What Is So Special About Wagyu?

Almost everything about Wagyu is unique compared to other cattle raised in America, from the way it is bred, raised, graded, harvested, and sold. Wagyu is not the only breed native to Japan, but it is the only livestock of its kind in the world.

The sourcing of Wagyu has always been difficult for ranchers outside of Japan. Even before the breed was declared a national treasure by Japan in 1997, the quantity of Wagyu outside of Japan has been limited. On top of this, it is also more challenging to find the best quality Wagyu—which is 100% Fullblood—in America, as many Wagyu cattle here are crossbred with other breeds (like Angus). However, the crossbred Wagyu is still better than typical Angus and is shown in its grading. Just 3% of Angus in the U.S. are rated as Prime, as opposed to 90% of Wagyu-influenced (holding at least 50% Wagyu genetics) beef.

The rare quantity and grading of this beef is not the only thing that makes it special. More notably and maybe the most obvious unique aspect of Wagyu is the marbling, the streaks of fat throughout the meat which make it juicier and more tender than its counterparts. Most cattle have fat around the outside of their meat, but Wagyu genetics make them predisposed to developing marbling that makes the quality and texture of the meat exceptional. In Wagyu, the fat metabolizes internally so it develops within the muscle and not just on the outside. Fullblood Wagyu is remarkable compared to U.S. standards, as it can have 2-5 times the marbling as ordinary Prime beef. Though it is difficult, it is not impossible to find Fullblood Prime Wagyu in America. In fact, our Wagyu cattle at Browsey Acres, sourced from Sustainable Natural Foods, are USDA Prime certified.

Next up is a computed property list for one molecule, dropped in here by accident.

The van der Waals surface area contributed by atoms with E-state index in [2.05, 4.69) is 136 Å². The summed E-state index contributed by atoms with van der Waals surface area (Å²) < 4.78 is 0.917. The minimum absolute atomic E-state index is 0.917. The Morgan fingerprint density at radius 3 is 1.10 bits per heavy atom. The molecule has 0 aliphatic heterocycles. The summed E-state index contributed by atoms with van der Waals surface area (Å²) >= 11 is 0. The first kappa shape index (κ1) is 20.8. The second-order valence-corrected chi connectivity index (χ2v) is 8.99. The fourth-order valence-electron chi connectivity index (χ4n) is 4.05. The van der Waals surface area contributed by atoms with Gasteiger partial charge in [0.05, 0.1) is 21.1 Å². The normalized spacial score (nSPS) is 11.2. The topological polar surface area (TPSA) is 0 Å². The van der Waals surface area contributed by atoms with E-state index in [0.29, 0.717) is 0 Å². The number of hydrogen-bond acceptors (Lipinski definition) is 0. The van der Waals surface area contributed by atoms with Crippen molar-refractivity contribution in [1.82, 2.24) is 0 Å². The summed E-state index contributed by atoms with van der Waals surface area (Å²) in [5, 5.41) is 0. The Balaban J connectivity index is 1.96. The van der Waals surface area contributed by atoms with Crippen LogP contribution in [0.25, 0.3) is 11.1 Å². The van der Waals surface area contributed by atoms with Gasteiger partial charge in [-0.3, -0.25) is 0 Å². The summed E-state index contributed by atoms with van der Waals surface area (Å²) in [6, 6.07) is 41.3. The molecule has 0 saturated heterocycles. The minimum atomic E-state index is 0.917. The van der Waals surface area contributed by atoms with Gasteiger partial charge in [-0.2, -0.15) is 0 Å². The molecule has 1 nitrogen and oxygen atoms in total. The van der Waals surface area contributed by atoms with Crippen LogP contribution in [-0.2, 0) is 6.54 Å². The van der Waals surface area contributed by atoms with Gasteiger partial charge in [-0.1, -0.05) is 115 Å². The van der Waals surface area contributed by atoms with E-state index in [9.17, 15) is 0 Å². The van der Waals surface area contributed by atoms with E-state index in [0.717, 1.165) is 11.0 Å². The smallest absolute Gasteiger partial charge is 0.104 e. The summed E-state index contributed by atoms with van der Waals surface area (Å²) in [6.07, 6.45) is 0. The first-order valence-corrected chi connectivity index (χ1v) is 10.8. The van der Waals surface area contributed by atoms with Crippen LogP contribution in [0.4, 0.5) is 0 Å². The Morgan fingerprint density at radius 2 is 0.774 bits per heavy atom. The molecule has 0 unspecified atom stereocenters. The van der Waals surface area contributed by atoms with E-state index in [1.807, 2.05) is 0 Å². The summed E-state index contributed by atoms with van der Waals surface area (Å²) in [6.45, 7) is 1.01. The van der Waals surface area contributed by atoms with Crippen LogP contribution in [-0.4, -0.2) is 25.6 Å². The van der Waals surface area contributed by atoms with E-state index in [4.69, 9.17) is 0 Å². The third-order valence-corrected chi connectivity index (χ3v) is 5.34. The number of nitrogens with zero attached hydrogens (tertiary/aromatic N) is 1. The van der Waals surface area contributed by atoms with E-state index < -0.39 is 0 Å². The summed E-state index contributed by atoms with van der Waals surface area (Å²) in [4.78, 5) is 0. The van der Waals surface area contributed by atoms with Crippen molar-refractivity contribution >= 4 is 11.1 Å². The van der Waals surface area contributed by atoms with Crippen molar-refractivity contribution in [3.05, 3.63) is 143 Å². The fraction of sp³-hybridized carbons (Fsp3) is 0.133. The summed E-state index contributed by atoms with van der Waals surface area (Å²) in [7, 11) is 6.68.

The fat itself is unlike any other. Wagyu fat melts at a lower temperature than most, giving it that melt in your mouth effect. It has also been described to have an umami flavor, which can get a little lost in crossbred Wagyu beef. The cattle are raised and cared for longer than usual cattle which also helps this flavor bloom. In fact, the older the cow, the more umami flavor there is, as wagyu cattle have more time to develop the monounsaturated fats that create this burst of flavor.

Wagyu beef is especially different from most red meats as studies have shown that it is good for your heart and lowers cholesterol. This is the result of Wagyu’s monounsaturated to saturated fat ratio being higher than any other. The saturated fat is also different in Wagyu, which is why highly-marbled, high-oleic acid beef like Wagyu can decrease risk factors related to cardiovascular diseases. Not only is it a delicious decision to eat Wagyu beef, it is a smart dietary move.